Myofascial pain syndrome, or MPS, is a chronic condition that is caused by damaged fascia.
Fascia is the soft connective tissue that covers and connects muscles and internal organs. This fascia can become damaged as the result of injury or overuse of a particular muscle or group of muscles. This damage causes the formation of what is referred to as a trigger point area. These trigger points become sensitive to stimulus and cause muscle pain.
This pain is unique in that it is sometimes experienced at the site of injury but it can also be experienced in a different area, this is a phenomenon called referred pain. This condition may be confused with fibromyalgia, but the symptoms of MPS are typically more localized.
What Are The Symptoms?
The primary complaint that most myofascial pain syndrome patients report is chronic, localized muscle pain. This pain is often characterized as being a deep and aching pain rather than a tingling or sharp sensation, and it often progresses over time. Many of the symptoms associated with MPS contribute to one another. For example, chronic pain can prevent patients from being able to sleep well. This sleep deprivation then causes the patient to experience fatigue, which in turn will cause the patient to be more sensitive to pain triggers.
Some patients also experience muscle weakness, but if this progresses or begins to affect functionality, the patient should discuss this with their physician. Patients may also experience mood disturbances or depression as a result of sleep deprivation or chronic pain.
How Is It Diagnosed?
The only way to properly diagnose myofascial pain syndrome is for the physician to complete a thorough assessment and physical examination. During the assessment, it is critically important that the patient honestly and comprehensively explains their symptoms. During the physical examination, the physician will apply pressure to the muscle in the area that the patient is experiencing symptoms in. This will allow them to test for specific reactions, such as a muscle twitch. It will also allow them to feel for nodules or abnormalities in the muscle. This is how the physician will determine not only if the diagnosis is MPS, but also the type of trigger point. Active trigger points will twitch, be tender, and potentially cause referred pain.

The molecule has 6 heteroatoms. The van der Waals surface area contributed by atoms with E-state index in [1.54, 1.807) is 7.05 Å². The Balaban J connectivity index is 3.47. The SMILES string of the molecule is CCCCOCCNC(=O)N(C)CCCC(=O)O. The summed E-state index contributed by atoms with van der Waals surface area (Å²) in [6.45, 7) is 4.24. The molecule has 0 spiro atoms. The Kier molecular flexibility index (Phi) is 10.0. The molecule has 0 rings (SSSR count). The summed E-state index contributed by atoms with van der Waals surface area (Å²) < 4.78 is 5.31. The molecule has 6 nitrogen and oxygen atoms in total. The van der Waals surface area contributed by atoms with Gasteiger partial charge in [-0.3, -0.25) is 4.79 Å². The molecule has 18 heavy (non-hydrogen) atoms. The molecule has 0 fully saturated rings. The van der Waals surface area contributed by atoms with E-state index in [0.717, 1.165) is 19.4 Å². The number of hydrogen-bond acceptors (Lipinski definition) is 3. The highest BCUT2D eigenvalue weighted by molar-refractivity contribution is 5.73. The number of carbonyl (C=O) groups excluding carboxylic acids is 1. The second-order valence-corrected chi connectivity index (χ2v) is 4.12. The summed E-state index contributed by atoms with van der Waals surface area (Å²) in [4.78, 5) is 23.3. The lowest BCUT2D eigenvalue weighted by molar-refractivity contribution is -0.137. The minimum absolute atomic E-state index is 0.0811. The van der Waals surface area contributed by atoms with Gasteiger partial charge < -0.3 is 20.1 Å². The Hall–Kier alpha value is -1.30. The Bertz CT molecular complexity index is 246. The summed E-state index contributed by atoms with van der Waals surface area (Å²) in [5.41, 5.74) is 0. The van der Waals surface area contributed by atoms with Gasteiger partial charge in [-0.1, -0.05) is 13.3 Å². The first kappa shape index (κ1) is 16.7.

Latent trigger points may actually be older and generally not cause symptoms, but can become active in the event of stress or injury. A secondary trigger point is a point that experiences painful sensations when a different muscle is stimulated. A satellite myofascial point is an area that becomes active simply because it is located close to an active trigger point. The physician may also order imaging or blood tests to eliminate other possible causes of the pain.
What Are The Treatment Options?
There are many treatment options for patients with MPS. Some patients benefit from a variety of medications designed to relieve their pain and improve their sleep. This often includes over-the-counter pain relievers, muscle relaxants, and antidepressants. Physical therapy and massage have also proven to be helpful for many patients. A specific technique that is often utilized is referred to as the stretch and spray technique, which involves spraying the muscle with coolant and then slowly stretching the muscle out.
If non-invasive measures don’t offer relief, the physician may recommend trigger point injections. This procedure is simply the injection of either a numbing agent or a steroid directly into a trigger point.